North Shore Logo Who is not aware about the detrimental effects of air pollution to the human body? Well this article just adds to the list. A latest research triggered by the Long Island Jewish (LIJ) Medical Center and The Feinstein Institute for Medical Research claims that tiny particles of pollution hanging in the air heighten chances for sudden cardiac arrest. Investigations have suggested that one out of three people live in areas where small particulate matter levels are considered unhealthy.

Data accumulated by the US Environmental Protection Agency (EPA) was assessed by the investigators. Information on average 24-hour values of small particulates and other gaseous pollutants around New York City during the summer when pollution is higher and winter months was included in the research. This information was then compared to data of 8,216 out-of-hospital cardiac arrests that took place between 2002 and 2006. It was noted that not many people in the pain of a cardiac arrest were able to survive in time for emergency medical service teams to save them.

Dr. Robert A. Silverman, MD, enlightened, “Small particulate matter is dangerous to health. We need to figure out ways to combat air pollution and decrease the number of high-pollution days.” He added that pollution related cardiac arrests occurred during times when the levels were high but still below the current EPA safety threshold.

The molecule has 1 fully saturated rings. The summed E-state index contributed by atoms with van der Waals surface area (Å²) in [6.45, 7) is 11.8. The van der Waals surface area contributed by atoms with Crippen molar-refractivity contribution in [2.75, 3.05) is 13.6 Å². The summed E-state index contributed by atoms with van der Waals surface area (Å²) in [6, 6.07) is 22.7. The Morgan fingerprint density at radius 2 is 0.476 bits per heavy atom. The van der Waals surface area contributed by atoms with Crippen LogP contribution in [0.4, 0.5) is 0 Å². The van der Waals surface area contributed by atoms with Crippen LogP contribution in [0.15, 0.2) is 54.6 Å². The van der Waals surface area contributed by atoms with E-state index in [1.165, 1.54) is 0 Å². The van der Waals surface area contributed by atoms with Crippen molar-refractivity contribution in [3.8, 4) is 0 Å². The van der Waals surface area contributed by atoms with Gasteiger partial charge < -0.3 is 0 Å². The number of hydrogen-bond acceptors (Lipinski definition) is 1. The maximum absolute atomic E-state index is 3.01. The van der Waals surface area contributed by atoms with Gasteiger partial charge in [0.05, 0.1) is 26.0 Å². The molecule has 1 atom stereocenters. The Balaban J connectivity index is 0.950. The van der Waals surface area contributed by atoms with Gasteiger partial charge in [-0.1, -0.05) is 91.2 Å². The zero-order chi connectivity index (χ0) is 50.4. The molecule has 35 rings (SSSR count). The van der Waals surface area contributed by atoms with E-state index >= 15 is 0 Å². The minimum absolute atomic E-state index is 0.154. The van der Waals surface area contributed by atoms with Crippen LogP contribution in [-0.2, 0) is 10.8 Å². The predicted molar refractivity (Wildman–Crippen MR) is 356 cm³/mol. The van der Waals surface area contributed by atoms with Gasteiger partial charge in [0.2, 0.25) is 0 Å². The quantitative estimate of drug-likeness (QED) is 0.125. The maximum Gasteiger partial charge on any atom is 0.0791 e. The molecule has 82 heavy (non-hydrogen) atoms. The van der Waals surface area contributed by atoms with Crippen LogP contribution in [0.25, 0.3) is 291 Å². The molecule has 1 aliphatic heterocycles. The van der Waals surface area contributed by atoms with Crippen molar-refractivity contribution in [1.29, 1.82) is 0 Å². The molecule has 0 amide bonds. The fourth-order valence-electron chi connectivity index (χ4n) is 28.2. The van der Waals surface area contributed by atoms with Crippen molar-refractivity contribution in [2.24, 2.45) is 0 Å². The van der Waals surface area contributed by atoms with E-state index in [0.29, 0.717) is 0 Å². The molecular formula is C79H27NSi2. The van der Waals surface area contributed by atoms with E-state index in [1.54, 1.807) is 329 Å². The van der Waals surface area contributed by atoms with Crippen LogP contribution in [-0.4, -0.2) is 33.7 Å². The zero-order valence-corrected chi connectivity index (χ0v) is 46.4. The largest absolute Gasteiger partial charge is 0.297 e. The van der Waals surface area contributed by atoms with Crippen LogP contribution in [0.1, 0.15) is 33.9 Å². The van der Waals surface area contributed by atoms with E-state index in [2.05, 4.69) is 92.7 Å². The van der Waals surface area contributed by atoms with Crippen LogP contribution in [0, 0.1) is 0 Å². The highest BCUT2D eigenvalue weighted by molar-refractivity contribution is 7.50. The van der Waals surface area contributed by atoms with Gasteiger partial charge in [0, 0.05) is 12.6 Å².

In the process of investigations it appeared that for a 10ug/m3 rise in small particle air pollution, there was a four to ten percent elevation in the number of out-of-hospital cardiac arrests. At present EPA standard seems to be 35ug/m3. Scientists claim that effects of air pollution were significantly greater in the summer months. Levels of ozone, nitric oxide, sulfur dioxide and carbon monoxide were also monitored which seemingly displayed a much weaker relationship. Investigators conducted an analysis of data from death records and the 33 EPA monitors. Currently the relationship between out-of-hospital cardiac arrests and traffic flow patterns is being inspected.

The research was published in the American Journal of Epidemiology.